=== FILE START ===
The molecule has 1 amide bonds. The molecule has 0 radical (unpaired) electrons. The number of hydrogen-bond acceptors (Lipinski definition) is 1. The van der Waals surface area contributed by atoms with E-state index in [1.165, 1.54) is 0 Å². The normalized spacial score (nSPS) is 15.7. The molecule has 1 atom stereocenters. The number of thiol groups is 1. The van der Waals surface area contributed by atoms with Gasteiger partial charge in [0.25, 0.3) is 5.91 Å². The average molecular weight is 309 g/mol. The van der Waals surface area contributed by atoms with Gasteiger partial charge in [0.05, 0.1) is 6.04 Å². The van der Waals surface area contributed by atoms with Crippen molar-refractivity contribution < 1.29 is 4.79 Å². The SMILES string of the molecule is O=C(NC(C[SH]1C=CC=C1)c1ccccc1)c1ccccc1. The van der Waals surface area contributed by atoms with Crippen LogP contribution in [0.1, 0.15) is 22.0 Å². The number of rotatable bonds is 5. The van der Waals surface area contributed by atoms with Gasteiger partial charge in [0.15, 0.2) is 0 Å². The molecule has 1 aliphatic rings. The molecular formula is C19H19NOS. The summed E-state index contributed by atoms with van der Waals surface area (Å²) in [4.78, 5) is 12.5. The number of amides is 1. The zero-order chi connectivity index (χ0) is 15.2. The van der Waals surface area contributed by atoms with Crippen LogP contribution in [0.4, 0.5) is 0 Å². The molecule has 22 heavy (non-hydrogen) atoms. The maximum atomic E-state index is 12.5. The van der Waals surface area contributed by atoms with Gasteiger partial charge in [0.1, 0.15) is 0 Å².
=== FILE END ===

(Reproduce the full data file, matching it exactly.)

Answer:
The molecule has 1 amide bonds. The molecule has 0 radical (unpaired) electrons. The number of hydrogen-bond acceptors (Lipinski definition) is 1. The van der Waals surface area contributed by atoms with E-state index in [1.165, 1.54) is 0 Å². The normalized spacial score (nSPS) is 15.7. The molecule has 1 atom stereocenters. The number of thiol groups is 1. The van der Waals surface area contributed by atoms with Gasteiger partial charge in [0.25, 0.3) is 5.91 Å². The average molecular weight is 309 g/mol. The van der Waals surface area contributed by atoms with Gasteiger partial charge in [0.05, 0.1) is 6.04 Å². The van der Waals surface area contributed by atoms with Crippen molar-refractivity contribution < 1.29 is 4.79 Å². The SMILES string of the molecule is O=C(NC(C[SH]1C=CC=C1)c1ccccc1)c1ccccc1. The van der Waals surface area contributed by atoms with Crippen LogP contribution in [0.1, 0.15) is 22.0 Å². The number of rotatable bonds is 5. The van der Waals surface area contributed by atoms with Gasteiger partial charge in [0.15, 0.2) is 0 Å². The molecule has 1 aliphatic rings. The molecular formula is C19H19NOS. The summed E-state index contributed by atoms with van der Waals surface area (Å²) in [4.78, 5) is 12.5. The number of amides is 1. The zero-order chi connectivity index (χ0) is 15.2. The van der Waals surface area contributed by atoms with Crippen LogP contribution in [0.4, 0.5) is 0 Å². The molecule has 22 heavy (non-hydrogen) atoms. The maximum atomic E-state index is 12.5. The van der Waals surface area contributed by atoms with Gasteiger partial charge in [0.1, 0.15) is 0 Å².